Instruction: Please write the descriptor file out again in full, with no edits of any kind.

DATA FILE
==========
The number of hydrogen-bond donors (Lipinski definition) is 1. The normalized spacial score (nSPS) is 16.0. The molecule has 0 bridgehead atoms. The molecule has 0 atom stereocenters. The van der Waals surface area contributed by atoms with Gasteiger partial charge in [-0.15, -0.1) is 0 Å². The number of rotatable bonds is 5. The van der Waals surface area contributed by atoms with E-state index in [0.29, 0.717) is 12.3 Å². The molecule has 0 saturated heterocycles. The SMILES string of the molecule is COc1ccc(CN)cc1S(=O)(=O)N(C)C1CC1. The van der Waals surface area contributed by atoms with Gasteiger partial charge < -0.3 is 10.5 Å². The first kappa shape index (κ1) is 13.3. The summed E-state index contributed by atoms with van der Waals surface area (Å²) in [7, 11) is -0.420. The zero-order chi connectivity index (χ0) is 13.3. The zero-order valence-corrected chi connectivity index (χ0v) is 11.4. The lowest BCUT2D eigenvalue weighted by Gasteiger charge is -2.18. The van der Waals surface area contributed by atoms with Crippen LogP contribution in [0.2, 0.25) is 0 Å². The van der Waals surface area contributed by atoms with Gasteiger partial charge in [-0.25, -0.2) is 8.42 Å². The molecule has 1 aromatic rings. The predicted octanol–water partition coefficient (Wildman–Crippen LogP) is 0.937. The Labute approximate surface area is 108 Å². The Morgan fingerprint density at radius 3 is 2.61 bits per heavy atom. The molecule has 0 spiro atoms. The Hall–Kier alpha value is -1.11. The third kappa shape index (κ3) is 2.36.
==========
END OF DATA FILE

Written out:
The number of hydrogen-bond donors (Lipinski definition) is 1. The normalized spacial score (nSPS) is 16.0. The molecule has 0 bridgehead atoms. The molecule has 0 atom stereocenters. The van der Waals surface area contributed by atoms with Gasteiger partial charge in [-0.15, -0.1) is 0 Å². The number of rotatable bonds is 5. The van der Waals surface area contributed by atoms with E-state index in [0.29, 0.717) is 12.3 Å². The molecule has 0 saturated heterocycles. The SMILES string of the molecule is COc1ccc(CN)cc1S(=O)(=O)N(C)C1CC1. The van der Waals surface area contributed by atoms with Gasteiger partial charge < -0.3 is 10.5 Å². The first kappa shape index (κ1) is 13.3. The summed E-state index contributed by atoms with van der Waals surface area (Å²) in [7, 11) is -0.420. The zero-order chi connectivity index (χ0) is 13.3. The zero-order valence-corrected chi connectivity index (χ0v) is 11.4. The lowest BCUT2D eigenvalue weighted by Gasteiger charge is -2.18. The van der Waals surface area contributed by atoms with Crippen LogP contribution in [0.2, 0.25) is 0 Å². The van der Waals surface area contributed by atoms with Gasteiger partial charge in [-0.25, -0.2) is 8.42 Å². The molecule has 1 aromatic rings. The predicted octanol–water partition coefficient (Wildman–Crippen LogP) is 0.937. The Labute approximate surface area is 108 Å². The Morgan fingerprint density at radius 3 is 2.61 bits per heavy atom. The molecule has 0 spiro atoms. The Hall–Kier alpha value is -1.11. The third kappa shape index (κ3) is 2.36.